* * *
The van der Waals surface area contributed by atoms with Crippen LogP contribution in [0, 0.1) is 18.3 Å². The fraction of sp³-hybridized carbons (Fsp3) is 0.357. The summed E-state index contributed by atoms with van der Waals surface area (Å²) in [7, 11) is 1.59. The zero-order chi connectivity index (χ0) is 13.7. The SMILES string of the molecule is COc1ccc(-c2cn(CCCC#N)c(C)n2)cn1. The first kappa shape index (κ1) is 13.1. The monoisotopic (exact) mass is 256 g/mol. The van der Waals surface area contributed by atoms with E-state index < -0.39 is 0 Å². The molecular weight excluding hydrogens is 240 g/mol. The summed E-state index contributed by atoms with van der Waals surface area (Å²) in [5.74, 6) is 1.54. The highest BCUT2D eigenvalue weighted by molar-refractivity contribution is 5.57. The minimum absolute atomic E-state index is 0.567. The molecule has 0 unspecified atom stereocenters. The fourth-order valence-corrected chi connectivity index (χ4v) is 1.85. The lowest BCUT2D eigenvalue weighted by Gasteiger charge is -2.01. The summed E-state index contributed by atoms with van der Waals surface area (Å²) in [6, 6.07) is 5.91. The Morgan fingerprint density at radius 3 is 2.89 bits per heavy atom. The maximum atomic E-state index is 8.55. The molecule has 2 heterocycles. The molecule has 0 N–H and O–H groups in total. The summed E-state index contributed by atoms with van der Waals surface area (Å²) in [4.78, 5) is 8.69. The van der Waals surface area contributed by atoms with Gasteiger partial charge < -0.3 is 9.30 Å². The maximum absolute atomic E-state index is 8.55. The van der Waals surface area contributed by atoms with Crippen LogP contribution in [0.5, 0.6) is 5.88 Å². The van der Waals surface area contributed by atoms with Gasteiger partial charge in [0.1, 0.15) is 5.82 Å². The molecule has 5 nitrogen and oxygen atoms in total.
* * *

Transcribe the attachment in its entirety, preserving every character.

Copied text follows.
The van der Waals surface area contributed by atoms with Crippen LogP contribution in [0, 0.1) is 18.3 Å². The fraction of sp³-hybridized carbons (Fsp3) is 0.357. The summed E-state index contributed by atoms with van der Waals surface area (Å²) in [7, 11) is 1.59. The zero-order chi connectivity index (χ0) is 13.7. The SMILES string of the molecule is COc1ccc(-c2cn(CCCC#N)c(C)n2)cn1. The first kappa shape index (κ1) is 13.1. The monoisotopic (exact) mass is 256 g/mol. The van der Waals surface area contributed by atoms with E-state index < -0.39 is 0 Å². The molecular weight excluding hydrogens is 240 g/mol. The summed E-state index contributed by atoms with van der Waals surface area (Å²) in [5.74, 6) is 1.54. The highest BCUT2D eigenvalue weighted by molar-refractivity contribution is 5.57. The minimum absolute atomic E-state index is 0.567. The molecule has 0 unspecified atom stereocenters. The fourth-order valence-corrected chi connectivity index (χ4v) is 1.85. The lowest BCUT2D eigenvalue weighted by Gasteiger charge is -2.01. The summed E-state index contributed by atoms with van der Waals surface area (Å²) in [6, 6.07) is 5.91. The Morgan fingerprint density at radius 3 is 2.89 bits per heavy atom. The maximum atomic E-state index is 8.55. The molecule has 2 heterocycles. The molecule has 0 N–H and O–H groups in total. The summed E-state index contributed by atoms with van der Waals surface area (Å²) in [4.78, 5) is 8.69. The van der Waals surface area contributed by atoms with Gasteiger partial charge < -0.3 is 9.30 Å². The maximum absolute atomic E-state index is 8.55. The van der Waals surface area contributed by atoms with Crippen LogP contribution in [0.5, 0.6) is 5.88 Å². The van der Waals surface area contributed by atoms with Gasteiger partial charge in [0.1, 0.15) is 5.82 Å². The molecule has 5 nitrogen and oxygen atoms in total.